The Holocaust requires little introduction to the average Westerner, and so, it might seem shocking that this event, which so often dominates narratives of World War II, is unheard of amongst many Chinese people. The fact is, in China, the ‘European War’ is not seen as the defining event of twentieth century, to the extent that, the term ‘World War II’ (世界二战) is not commonly used – reference to the ‘War of Resistance against Japan’ (抗日战争) is far more common. This is symptomatic of China’s experience of the conflict, and its national history of the twentieth century, which is somewhat separated from ‘World History’.

The Shanghai Jewish Refugees Museum is therefore a particularly interesting site as it brings together narratives of the Holocaust under the framework of Chinese war memory. In the recent years, a number of public spaces have been established to rehabilitate Chinese history and to bring the presentation of history back in line with wider historical narratives. As part of this trend, in 2007, funding was made available by the People’s Government of Hongkou District to found the Shanghai Jewish Refugees Museum. The museum is housed in a refurbished synagogue located in the former Jewish district, often referred to as a ‘Shanghai haven’, an area which retains original features of the Jewish settlement.

The initial impression given by the Shanghai Jewish Refugees Museum is that it represents a shift away from a Sino-centric perspective of history, enough to pique the interest of curious international tourists. The museum’s volunteer guides all spoke a good level of English considering that the museum was somewhat off the standard tourist trail.

Unlike many small museums in the region, information and leaflets were available in both Chinese and accurate English. This could be due to the fact that the majority of visitors to the museum are Western tourists. This area is particularly popular amongst Jewish visitors or those otherwise touched by the horrors of the Holocaust. Because of this fact, this site provides a very interesting contrast with other memorial sites in China – most of which memorialise the revolution and are aimed exclusively at a native audience.

Upon entering the museum visitors are given a brief history of the origins of Jewish Shanghai, a community founded by Russian émigrés, in the main hall of the synagogue. One of the room’s few adornments is a tribute from the Consulate General of Israel in Shanghai.

A tribute from the Consulate General of Israel in Shanghai on display at Ohel Moshe Synagogue
A tribute from the Consulate General of Israel in Shanghai on display at Ohel Moshe Synagogue

The next stage of the tour is held upstairs, where a number of boards providing wider context of the Holocaust have been installed. For the international visitor, this context is perhaps pre-acquired, but, for the Chinese visitor it is eye-opening and potentially opinion forming. However, rather than providing an international context to the Chinese perspective of this history this section of the museum subtly fuses the inevitable victim narrative of the Jews and the Holocaust with an anti-Japanese, Chinese victim narrative.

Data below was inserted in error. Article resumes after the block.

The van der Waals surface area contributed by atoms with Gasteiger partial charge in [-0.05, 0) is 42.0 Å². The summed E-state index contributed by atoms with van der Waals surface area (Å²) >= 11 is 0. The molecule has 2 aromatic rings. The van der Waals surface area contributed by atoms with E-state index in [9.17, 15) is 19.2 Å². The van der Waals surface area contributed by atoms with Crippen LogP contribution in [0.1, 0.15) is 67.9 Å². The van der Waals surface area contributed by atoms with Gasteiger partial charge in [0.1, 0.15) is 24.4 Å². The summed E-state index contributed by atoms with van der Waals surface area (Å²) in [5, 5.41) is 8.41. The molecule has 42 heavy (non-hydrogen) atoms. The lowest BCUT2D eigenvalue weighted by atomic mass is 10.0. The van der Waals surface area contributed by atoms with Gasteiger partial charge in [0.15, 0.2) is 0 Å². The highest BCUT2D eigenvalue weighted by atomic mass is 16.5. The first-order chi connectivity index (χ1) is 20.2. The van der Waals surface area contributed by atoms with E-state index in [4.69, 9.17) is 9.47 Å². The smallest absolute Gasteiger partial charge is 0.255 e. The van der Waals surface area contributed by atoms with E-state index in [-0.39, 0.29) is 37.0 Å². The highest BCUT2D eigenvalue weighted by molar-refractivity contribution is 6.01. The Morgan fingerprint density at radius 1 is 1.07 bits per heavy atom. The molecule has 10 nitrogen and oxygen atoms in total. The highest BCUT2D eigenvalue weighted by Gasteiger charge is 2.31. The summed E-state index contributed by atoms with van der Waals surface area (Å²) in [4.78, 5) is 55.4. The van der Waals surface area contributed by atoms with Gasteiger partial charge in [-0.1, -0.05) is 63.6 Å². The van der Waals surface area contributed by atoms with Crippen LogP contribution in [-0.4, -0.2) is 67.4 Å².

The first information board the visitor meets describes how Germany, when ‘facing the darkest page of human history’ has ‘shown deep repentance…’ The reader is then informed that ‘there are other countries that refuse to face up to the atrocities of history.’ In the Chinese language version the sentence reads ‘至于那些至今仍不能正确对待历史的国家…’ Literally, ‘as for those countries that still can’t correctly treat history…’ The use of “as for” (至于) implies that a native Chinese reader would have already had a certain country in mind, Japan.

The reader is then informed that the exhibition aims to ‘represent the common effort of Chinese and Jews […] to save lives and dignity from Nazi and fascist atrocities.’ Here ‘Nazi’ refers to German atrocities and ‘fascist’ refers to Japanese atrocities, explicitly linking the exhibition on the Jewish Holocaust in Europe with Japanese atrocities in East Asia.

In this way, the museum brings an external historical perspective in line with the Chinese narrative of victimisation at the hands of Japanese imperialism. By linking these atrocities, Japan’s war conduct is presented as being as abhorrent as the Holocaust. This is perhaps why, when linking the War of Resistance Against Japan to the ‘European War’, Chinese museums and memorial sites still do not refer to the World War II, but instead use the term “International War Against Fascism” (世界反法西斯战争). This Chinese victim narrative is offered as being as undisputable as that of the Jews and the Holocaust. Both narratives are equally as important to the agenda of the Shanghai Jewish Refugees Museum and its Chinese and Israeli benefactors.